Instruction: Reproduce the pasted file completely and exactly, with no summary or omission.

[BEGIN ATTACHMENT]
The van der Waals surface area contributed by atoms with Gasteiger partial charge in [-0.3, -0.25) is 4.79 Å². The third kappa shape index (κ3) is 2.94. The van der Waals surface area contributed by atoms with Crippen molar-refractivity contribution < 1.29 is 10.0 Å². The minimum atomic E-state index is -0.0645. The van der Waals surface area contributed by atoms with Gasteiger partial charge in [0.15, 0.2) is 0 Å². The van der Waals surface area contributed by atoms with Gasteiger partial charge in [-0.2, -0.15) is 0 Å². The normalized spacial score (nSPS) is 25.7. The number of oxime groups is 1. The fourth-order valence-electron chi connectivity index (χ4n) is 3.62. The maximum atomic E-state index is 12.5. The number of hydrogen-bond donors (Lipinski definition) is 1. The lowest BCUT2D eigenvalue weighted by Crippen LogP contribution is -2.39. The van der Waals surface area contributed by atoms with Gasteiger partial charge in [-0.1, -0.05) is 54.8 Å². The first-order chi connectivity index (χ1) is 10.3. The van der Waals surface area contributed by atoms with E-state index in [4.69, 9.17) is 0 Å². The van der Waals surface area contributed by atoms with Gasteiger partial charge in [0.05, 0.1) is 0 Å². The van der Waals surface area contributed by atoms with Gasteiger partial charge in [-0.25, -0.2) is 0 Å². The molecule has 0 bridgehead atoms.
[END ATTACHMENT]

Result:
The van der Waals surface area contributed by atoms with Gasteiger partial charge in [-0.3, -0.25) is 4.79 Å². The third kappa shape index (κ3) is 2.94. The van der Waals surface area contributed by atoms with Crippen molar-refractivity contribution < 1.29 is 10.0 Å². The minimum atomic E-state index is -0.0645. The van der Waals surface area contributed by atoms with Gasteiger partial charge in [0.15, 0.2) is 0 Å². The van der Waals surface area contributed by atoms with Gasteiger partial charge in [-0.2, -0.15) is 0 Å². The normalized spacial score (nSPS) is 25.7. The number of oxime groups is 1. The fourth-order valence-electron chi connectivity index (χ4n) is 3.62. The maximum atomic E-state index is 12.5. The number of hydrogen-bond donors (Lipinski definition) is 1. The lowest BCUT2D eigenvalue weighted by Crippen LogP contribution is -2.39. The van der Waals surface area contributed by atoms with Gasteiger partial charge in [-0.1, -0.05) is 54.8 Å². The first-order chi connectivity index (χ1) is 10.3. The van der Waals surface area contributed by atoms with E-state index in [4.69, 9.17) is 0 Å². The van der Waals surface area contributed by atoms with Gasteiger partial charge in [0.05, 0.1) is 0 Å². The van der Waals surface area contributed by atoms with Gasteiger partial charge in [-0.25, -0.2) is 0 Å². The molecule has 0 bridgehead atoms.